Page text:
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The online version of this article (https://doi.org/10.1186/s12911-017-0579-1) contains supplementary material, which is available to authorized users.
Traditional survey methods are limited in the study of hidden populations due to the hard to access properties, including lack of a sampling frame, sensitivity issue, reporting error, small sample size, etc. The rapid increase of online communities, of which members interact with others via the Internet, have generated large amounts of data, offering new opportunities for understanding hidden populations with unprecedented sample sizes and richness of information. In this study, we try to understand the multidimensional characteristics of a hidden population by analyzing the massive data generated in the online community.
By elaborately designing crawlers, we retrieved a complete dataset from the “HIV bar,” the largest bar related to HIV on the Baidu Tieba platform, for all records from January 2005 to August 2016. Through natural language processing and social network analysis, we explored the psychology, behavior and demand of online HIV population and examined the network community structure.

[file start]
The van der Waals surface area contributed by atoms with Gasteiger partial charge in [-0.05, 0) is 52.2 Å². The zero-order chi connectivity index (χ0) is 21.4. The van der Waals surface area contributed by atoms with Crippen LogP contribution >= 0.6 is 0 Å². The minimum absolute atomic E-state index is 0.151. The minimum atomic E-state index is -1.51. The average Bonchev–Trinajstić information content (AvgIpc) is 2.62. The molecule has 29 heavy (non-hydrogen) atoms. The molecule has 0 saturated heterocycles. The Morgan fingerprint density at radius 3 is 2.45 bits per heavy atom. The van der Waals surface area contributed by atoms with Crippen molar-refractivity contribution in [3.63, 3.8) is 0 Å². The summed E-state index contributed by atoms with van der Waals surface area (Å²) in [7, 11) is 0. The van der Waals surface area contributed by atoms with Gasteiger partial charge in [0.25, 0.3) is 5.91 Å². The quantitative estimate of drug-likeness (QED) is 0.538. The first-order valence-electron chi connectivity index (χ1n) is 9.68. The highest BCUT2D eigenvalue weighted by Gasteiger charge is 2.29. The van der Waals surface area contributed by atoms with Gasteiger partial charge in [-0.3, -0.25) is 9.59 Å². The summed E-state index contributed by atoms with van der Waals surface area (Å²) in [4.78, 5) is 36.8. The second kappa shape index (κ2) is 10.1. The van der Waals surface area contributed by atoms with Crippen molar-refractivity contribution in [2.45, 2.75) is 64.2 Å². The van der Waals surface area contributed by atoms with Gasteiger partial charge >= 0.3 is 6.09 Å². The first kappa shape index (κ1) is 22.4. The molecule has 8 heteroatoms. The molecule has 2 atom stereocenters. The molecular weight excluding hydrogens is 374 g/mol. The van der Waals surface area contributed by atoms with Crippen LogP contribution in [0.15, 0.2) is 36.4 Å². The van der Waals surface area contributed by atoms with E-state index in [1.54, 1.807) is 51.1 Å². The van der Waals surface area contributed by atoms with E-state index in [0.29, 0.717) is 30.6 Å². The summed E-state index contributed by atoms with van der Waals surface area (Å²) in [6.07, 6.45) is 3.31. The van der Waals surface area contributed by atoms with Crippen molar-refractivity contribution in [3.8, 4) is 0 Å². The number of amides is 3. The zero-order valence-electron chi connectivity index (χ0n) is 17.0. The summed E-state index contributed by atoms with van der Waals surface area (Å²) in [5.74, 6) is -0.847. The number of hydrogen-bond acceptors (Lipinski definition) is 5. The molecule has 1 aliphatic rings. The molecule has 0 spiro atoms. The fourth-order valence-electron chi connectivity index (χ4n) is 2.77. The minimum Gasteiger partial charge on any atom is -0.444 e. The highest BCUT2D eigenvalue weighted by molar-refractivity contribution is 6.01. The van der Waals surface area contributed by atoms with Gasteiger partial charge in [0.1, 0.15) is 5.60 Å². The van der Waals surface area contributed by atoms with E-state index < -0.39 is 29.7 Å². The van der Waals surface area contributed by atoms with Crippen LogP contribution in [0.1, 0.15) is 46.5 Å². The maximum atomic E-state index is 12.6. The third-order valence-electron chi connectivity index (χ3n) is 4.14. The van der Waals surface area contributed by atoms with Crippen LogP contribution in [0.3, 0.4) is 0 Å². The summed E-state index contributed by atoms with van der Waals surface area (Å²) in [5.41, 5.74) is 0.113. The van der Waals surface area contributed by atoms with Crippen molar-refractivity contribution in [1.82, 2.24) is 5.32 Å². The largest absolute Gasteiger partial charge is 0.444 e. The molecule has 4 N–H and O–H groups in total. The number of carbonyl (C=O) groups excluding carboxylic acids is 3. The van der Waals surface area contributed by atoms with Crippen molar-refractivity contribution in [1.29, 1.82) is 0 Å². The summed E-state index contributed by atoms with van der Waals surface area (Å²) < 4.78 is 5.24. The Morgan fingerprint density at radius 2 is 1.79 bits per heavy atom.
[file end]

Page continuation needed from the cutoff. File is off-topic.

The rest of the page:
In HIV communities, the average topic similarity among members is positively correlated to network efficiency (r = 0.70, p < 0.001), indicating that the closer the social distance between members of the community, the more similar their topics. The proportion of negative users in each community is around 60%, weakly correlated with community size (r = 0.25, p = 0.002). It is found that users suspecting initial HIV infection or first in contact with high-risk behaviors tend to seek help and advice on the social networking platform, rather than immediately going to a hospital for blood tests.
Online communities have generated copious amounts of data offering new opportunities for understanding hidden populations with unprecedented sample sizes and richness of information. It is recommended that support through online services for HIV/AIDS consultation and diagnosis be improved to avoid privacy concerns and social discrimination in China.